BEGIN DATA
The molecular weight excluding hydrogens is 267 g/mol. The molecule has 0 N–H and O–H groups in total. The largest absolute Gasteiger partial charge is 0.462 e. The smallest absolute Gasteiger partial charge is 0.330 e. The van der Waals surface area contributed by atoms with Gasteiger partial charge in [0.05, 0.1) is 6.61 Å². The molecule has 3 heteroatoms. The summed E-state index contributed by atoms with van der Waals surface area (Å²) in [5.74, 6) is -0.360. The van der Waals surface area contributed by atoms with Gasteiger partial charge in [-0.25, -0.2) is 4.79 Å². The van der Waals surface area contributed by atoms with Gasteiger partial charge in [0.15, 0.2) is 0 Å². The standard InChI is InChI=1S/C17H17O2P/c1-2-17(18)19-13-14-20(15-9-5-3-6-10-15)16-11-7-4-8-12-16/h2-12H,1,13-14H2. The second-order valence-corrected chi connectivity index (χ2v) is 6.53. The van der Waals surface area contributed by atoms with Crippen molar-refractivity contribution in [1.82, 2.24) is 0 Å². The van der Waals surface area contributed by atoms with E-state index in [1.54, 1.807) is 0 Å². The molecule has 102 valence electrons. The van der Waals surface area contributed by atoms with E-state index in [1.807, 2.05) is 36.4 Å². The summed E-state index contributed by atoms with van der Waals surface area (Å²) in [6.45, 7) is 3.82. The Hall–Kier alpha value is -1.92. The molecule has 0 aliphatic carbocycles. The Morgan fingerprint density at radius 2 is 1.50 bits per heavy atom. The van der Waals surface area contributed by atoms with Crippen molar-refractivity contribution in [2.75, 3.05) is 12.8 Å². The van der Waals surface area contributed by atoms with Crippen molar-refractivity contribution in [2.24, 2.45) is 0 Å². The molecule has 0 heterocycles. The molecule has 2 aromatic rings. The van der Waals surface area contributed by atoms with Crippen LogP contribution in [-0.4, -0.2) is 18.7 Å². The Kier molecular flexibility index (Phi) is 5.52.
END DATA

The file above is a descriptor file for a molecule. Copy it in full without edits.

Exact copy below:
The molecular weight excluding hydrogens is 267 g/mol. The molecule has 0 N–H and O–H groups in total. The largest absolute Gasteiger partial charge is 0.462 e. The smallest absolute Gasteiger partial charge is 0.330 e. The van der Waals surface area contributed by atoms with Gasteiger partial charge in [0.05, 0.1) is 6.61 Å². The molecule has 3 heteroatoms. The summed E-state index contributed by atoms with van der Waals surface area (Å²) in [5.74, 6) is -0.360. The van der Waals surface area contributed by atoms with Gasteiger partial charge in [-0.25, -0.2) is 4.79 Å². The van der Waals surface area contributed by atoms with Gasteiger partial charge in [0.15, 0.2) is 0 Å². The standard InChI is InChI=1S/C17H17O2P/c1-2-17(18)19-13-14-20(15-9-5-3-6-10-15)16-11-7-4-8-12-16/h2-12H,1,13-14H2. The second-order valence-corrected chi connectivity index (χ2v) is 6.53. The van der Waals surface area contributed by atoms with Crippen molar-refractivity contribution in [1.82, 2.24) is 0 Å². The van der Waals surface area contributed by atoms with E-state index in [1.54, 1.807) is 0 Å². The molecule has 102 valence electrons. The van der Waals surface area contributed by atoms with E-state index in [1.807, 2.05) is 36.4 Å². The summed E-state index contributed by atoms with van der Waals surface area (Å²) in [6.45, 7) is 3.82. The Hall–Kier alpha value is -1.92. The molecule has 0 aliphatic carbocycles. The Morgan fingerprint density at radius 2 is 1.50 bits per heavy atom. The van der Waals surface area contributed by atoms with Crippen molar-refractivity contribution in [2.75, 3.05) is 12.8 Å². The van der Waals surface area contributed by atoms with Crippen molar-refractivity contribution in [2.24, 2.45) is 0 Å². The molecule has 0 heterocycles. The molecule has 2 aromatic rings. The van der Waals surface area contributed by atoms with Crippen LogP contribution in [-0.4, -0.2) is 18.7 Å². The Kier molecular flexibility index (Phi) is 5.52.